Dying Nuclear Industry Poses Technological and Financial Risks for USA | May 14, 2017

Settlement talks possible in San Onofre lawsuit

|| San Diego Reader

A view from the San Diego county side of the San Onofre Nuclear Generating Station. Photo By Ana Venegas, The Orange County Register.
Even Edison wonders if nuclear waste should be buried near ocean

“There could be settlement talks in a lawsuit protesting the proposed burial of San Onofre nuclear waste 100 feet from the ocean near the shuttered San Onofre nuclear plant.

San Diego-based Citizens Oversight sued the Coastal Commission for giving permission for burial of 3.6 million pounds of spent nuclear fuel 100 feet from the Pacific Ocean and inches above the high water mark. Among many things, global warming could move the ocean inland and an earthquake could cause havoc, argues Ray Lutz, head of Citizens Oversight.

The idea “is insane,” says Lutz.

San Diego attorneys Mike Aguirre and Maria Severson, who represent Citizens Oversight, called the proposal “an absurd plan” in a filing in the case last year.

Southern California Edison, majority owner of the now-shuttered San Onofre nuclear plant, along with Aguirre and Severson, today (April 7) asked a Superior Court judge to postpone a hearing in the case April 14 so that there can be settlement discussions.

“We believe the parties in the case and many community leaders share a common goal to transfer San Onofre’s used nuclear fuel off-site as soon as reasonably possible,” said Tom Palmisano, Edison vice president and chief nuclear officer. “We are hopeful that settlement discussions will permit the parties to reach a mutually agreeable solution.”

This is a matter of strange bedfellows. Aguirre and Severson have been battling Edison for years. The two lawyers traced the secret cooperation of Edison and the state utilities commission in coming up with a plan to get ratepayers to shell out money for the closing of San Onofre.

In a case now at the appellate level, Aguirre and Severson argue that the plan to soak ratepayers was a violation of the Fifth Amendment. They say that Edison and the commission concocted a scheme forcing consumers to pay for electricity that they are not getting. That violates the concept of “just compensation,” the San Diego lawyers argue.”

….Continue reading more @ San Diego Reader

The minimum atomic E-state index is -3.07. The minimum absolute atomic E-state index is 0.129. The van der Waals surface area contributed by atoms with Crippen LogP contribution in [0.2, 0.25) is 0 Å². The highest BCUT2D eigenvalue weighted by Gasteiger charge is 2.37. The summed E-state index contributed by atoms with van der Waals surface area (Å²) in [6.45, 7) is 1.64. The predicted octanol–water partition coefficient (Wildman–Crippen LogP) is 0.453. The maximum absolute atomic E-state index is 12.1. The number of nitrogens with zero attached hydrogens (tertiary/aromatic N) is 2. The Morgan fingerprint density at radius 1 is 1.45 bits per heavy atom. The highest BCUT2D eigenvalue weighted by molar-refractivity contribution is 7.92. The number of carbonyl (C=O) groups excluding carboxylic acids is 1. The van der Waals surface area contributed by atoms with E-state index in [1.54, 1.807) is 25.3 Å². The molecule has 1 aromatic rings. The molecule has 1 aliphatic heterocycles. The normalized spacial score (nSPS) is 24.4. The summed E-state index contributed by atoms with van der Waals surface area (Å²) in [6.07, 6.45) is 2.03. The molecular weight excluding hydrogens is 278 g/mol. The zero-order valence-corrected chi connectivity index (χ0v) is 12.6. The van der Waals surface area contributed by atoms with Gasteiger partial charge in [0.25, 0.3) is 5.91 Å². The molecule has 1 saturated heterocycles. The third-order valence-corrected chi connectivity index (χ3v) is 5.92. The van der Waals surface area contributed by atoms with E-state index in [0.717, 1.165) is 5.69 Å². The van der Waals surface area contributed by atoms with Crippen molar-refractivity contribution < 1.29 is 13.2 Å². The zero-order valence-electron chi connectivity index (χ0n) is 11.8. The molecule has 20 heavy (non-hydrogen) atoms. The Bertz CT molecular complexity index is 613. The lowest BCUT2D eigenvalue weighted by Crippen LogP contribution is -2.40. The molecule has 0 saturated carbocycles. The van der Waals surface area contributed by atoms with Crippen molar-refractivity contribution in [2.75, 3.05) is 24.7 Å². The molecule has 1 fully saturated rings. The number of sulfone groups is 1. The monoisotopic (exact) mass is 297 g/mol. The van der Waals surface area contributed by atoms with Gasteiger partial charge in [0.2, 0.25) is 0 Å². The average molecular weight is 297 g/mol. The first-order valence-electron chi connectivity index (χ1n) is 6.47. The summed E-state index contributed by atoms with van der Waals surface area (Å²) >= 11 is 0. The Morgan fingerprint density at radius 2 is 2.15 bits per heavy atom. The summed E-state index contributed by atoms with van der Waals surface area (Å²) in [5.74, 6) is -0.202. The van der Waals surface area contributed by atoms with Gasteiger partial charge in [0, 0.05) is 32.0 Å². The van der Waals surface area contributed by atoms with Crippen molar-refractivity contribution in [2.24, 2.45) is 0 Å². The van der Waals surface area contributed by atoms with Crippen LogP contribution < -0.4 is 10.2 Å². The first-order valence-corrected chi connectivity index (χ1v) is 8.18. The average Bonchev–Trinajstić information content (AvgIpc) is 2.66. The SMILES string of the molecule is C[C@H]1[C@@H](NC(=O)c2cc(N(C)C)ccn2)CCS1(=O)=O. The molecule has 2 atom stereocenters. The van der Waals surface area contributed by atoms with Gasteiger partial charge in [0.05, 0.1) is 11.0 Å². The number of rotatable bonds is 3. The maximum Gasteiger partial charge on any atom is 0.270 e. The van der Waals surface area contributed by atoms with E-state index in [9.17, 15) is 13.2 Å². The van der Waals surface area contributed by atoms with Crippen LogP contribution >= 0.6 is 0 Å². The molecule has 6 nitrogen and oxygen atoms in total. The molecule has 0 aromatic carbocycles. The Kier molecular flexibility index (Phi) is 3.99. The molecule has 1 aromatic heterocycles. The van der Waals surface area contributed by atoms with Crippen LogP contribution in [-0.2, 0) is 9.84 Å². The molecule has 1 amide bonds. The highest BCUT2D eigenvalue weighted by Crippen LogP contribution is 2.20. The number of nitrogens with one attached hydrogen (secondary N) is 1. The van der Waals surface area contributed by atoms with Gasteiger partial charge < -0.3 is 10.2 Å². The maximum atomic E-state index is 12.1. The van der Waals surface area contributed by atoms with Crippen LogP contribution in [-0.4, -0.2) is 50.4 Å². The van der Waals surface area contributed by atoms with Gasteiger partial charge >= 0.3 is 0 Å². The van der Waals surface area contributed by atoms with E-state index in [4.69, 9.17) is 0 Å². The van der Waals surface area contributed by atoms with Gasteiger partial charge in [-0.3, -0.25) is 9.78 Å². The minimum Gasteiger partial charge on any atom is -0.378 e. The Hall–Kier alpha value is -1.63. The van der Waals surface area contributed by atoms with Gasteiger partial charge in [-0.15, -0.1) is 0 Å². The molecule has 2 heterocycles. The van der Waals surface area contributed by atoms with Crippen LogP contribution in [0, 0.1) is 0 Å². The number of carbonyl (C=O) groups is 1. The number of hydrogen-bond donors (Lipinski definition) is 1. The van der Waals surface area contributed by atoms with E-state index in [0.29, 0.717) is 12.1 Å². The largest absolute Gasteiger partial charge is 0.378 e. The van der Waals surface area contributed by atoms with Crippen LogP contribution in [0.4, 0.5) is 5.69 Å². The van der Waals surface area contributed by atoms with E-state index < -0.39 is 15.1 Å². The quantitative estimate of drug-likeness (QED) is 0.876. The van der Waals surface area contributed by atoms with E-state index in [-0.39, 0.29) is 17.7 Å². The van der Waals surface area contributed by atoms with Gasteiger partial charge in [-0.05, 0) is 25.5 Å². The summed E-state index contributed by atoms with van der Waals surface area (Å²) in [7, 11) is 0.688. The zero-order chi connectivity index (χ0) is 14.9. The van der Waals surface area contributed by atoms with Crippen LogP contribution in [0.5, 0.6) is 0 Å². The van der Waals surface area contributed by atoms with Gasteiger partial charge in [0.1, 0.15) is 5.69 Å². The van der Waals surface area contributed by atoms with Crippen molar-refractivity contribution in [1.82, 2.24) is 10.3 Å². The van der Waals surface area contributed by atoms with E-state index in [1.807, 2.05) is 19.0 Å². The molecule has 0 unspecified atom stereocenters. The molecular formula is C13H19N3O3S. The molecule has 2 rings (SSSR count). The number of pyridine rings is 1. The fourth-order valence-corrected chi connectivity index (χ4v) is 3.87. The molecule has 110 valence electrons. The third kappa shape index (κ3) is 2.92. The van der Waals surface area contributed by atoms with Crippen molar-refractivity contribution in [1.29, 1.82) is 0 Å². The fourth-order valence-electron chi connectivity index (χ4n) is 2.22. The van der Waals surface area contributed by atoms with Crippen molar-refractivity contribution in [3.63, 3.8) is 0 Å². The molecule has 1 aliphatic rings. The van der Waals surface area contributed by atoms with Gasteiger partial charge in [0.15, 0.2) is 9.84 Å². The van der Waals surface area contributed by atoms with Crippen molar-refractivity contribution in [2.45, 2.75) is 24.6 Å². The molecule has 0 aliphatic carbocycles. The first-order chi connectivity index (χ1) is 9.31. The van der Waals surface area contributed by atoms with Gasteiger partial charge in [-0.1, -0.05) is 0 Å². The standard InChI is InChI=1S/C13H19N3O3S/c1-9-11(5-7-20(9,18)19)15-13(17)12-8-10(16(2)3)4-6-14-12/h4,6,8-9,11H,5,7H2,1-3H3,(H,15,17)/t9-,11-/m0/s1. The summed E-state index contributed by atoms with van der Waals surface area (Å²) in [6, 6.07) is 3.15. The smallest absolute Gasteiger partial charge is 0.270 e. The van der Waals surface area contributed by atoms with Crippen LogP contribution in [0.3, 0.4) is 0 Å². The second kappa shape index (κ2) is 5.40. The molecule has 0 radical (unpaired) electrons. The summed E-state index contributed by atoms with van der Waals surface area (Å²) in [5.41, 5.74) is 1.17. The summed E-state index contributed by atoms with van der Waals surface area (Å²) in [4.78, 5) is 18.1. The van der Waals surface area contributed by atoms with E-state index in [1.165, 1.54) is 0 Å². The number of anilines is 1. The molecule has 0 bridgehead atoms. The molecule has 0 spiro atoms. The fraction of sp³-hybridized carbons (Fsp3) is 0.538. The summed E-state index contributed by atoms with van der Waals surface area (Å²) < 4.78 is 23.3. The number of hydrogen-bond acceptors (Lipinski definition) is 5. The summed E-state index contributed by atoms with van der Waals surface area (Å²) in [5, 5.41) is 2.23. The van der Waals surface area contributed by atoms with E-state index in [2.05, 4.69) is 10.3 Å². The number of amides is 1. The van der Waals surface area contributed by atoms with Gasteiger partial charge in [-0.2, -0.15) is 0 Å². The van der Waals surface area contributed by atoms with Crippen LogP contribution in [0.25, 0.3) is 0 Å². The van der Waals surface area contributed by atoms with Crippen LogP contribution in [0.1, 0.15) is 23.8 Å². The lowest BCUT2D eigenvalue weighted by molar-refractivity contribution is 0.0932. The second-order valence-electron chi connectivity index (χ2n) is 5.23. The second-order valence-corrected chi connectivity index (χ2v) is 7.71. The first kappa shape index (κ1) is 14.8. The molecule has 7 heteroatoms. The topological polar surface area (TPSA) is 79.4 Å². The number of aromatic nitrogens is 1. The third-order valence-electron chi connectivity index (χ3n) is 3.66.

More Public Speakers from the San Onofre Community Engagement Panel in Laguna Hills

|| Youtube

…Ray Lutz and Torgen Johnson address the San Onofre CEP, Thursday May 11, 2017.

 

 

What the San Onofre Shutdown Means – Victory Press Conference & Interviews

|| Youtube

 

The San Onofre Nuclear Waste Threat, Explained

|| WorldSurfLeague

“For the past 30 years the state park and its surrounding areas have been fiercely guarded by environmentalists, and for good reason. It’s the last piece of accessible open space along the Southern California coast. Located on the border of Orange and San Diego counties, these popular surf spots have been prized destinations since the early 1930s, long before the arrival of Camp Pendleton or the San Onofre Nuclear Power Generating Station (SONGS). While surfers had zero political power in the pre-park era, in mid-2008, the Surfrider Foundation led a coalition of environmental groups that rallied successfully to prevent a controversial toll road from cutting through both the park and the delicate San Mateo watershed. The battle continued until late last year, when a $28 million settlement was reached between the Transportation Corridor Agency, and a collection of environmental agencies and the attorney general’s office of California.

The groups declared victory with headlines like “Trestles Saved Forever!”. But a far larger threat looms, and it hasn’t received anywhere near the amount of attention it deserves from those organizations.”

….Continue reading more @ WorldSurfLeague

 

Gov’t Report: US Nuclear Reactors Face ‘Doom And Gloom’ Scenario

|| Daily Caller

“America’s fleet of nuclear reactors is rapidly aging, posing a serious problem for the country, according to a Friday report from the Energy Information Administration (EIA.)

EIA’s report notes that nearly all nuclear plants in the U.S. started operating between 1970 and 1990. This means they’re aging fast and will need to renew their original 40-year operating licenses before 2050. Most of these reactors are only designed to function for a maximum of 60 years and the U.S. isn’t building new ones fast enough.

“The U.S. nuclear energy fleet and American global market leadership is clearly at cliff’s edge without new capacity given the current trajectory of premature plant closings and likely licensing-related plant retirements.,” David Blee, executive director of the U.S. Nuclear Infrastructure Council (NIC), told The Daily Caller News Foundation.

EIA’s report estimates that 25 percent of currently operating U.S. nuclear electrical generating capacity will be forced to retire by 2050.

Nuclear power currently accounts for about 20 percent of all electricity generated in the U.S. and the country generated more nuclear energy than any other. This, however, is changing fast.

China is building 20 new nuclear reactors while South Korea alone has five more under construction. Meanwhile, only four reactors are under construction in the U.S. That’s barely enough to replace older reactors going out of service. More than half of the world’s nuclear reactors under construction are in Asia with the majority of those in China, according to Seeker.”

….Continue reading more @ Daily Caller